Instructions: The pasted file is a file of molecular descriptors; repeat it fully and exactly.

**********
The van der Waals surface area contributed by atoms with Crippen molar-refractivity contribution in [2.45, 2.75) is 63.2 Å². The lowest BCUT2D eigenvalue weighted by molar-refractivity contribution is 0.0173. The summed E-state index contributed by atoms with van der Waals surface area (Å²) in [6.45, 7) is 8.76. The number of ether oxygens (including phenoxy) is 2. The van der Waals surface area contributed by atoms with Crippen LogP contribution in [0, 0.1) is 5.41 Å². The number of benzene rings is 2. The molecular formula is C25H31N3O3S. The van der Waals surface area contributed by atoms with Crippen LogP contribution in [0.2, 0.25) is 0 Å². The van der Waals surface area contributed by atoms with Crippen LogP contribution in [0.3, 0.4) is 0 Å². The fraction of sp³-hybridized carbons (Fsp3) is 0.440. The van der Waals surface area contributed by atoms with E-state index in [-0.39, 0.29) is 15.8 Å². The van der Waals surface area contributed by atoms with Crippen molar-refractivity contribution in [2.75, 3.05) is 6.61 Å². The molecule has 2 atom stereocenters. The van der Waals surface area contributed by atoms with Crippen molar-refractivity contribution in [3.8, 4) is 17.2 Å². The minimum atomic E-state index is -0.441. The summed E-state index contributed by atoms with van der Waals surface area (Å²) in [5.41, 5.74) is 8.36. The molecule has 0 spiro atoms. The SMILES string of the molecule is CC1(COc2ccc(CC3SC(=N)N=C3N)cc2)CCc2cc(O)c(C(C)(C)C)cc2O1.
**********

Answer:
The van der Waals surface area contributed by atoms with Crippen molar-refractivity contribution in [2.45, 2.75) is 63.2 Å². The lowest BCUT2D eigenvalue weighted by molar-refractivity contribution is 0.0173. The summed E-state index contributed by atoms with van der Waals surface area (Å²) in [6.45, 7) is 8.76. The number of ether oxygens (including phenoxy) is 2. The van der Waals surface area contributed by atoms with Crippen LogP contribution in [0, 0.1) is 5.41 Å². The number of benzene rings is 2. The molecular formula is C25H31N3O3S. The van der Waals surface area contributed by atoms with Crippen LogP contribution in [0.2, 0.25) is 0 Å². The van der Waals surface area contributed by atoms with Crippen LogP contribution in [0.3, 0.4) is 0 Å². The fraction of sp³-hybridized carbons (Fsp3) is 0.440. The van der Waals surface area contributed by atoms with E-state index in [-0.39, 0.29) is 15.8 Å². The van der Waals surface area contributed by atoms with Crippen molar-refractivity contribution in [2.75, 3.05) is 6.61 Å². The molecule has 2 atom stereocenters. The van der Waals surface area contributed by atoms with Crippen molar-refractivity contribution in [3.8, 4) is 17.2 Å². The minimum atomic E-state index is -0.441. The summed E-state index contributed by atoms with van der Waals surface area (Å²) in [5.41, 5.74) is 8.36. The molecule has 0 spiro atoms. The SMILES string of the molecule is CC1(COc2ccc(CC3SC(=N)N=C3N)cc2)CCc2cc(O)c(C(C)(C)C)cc2O1.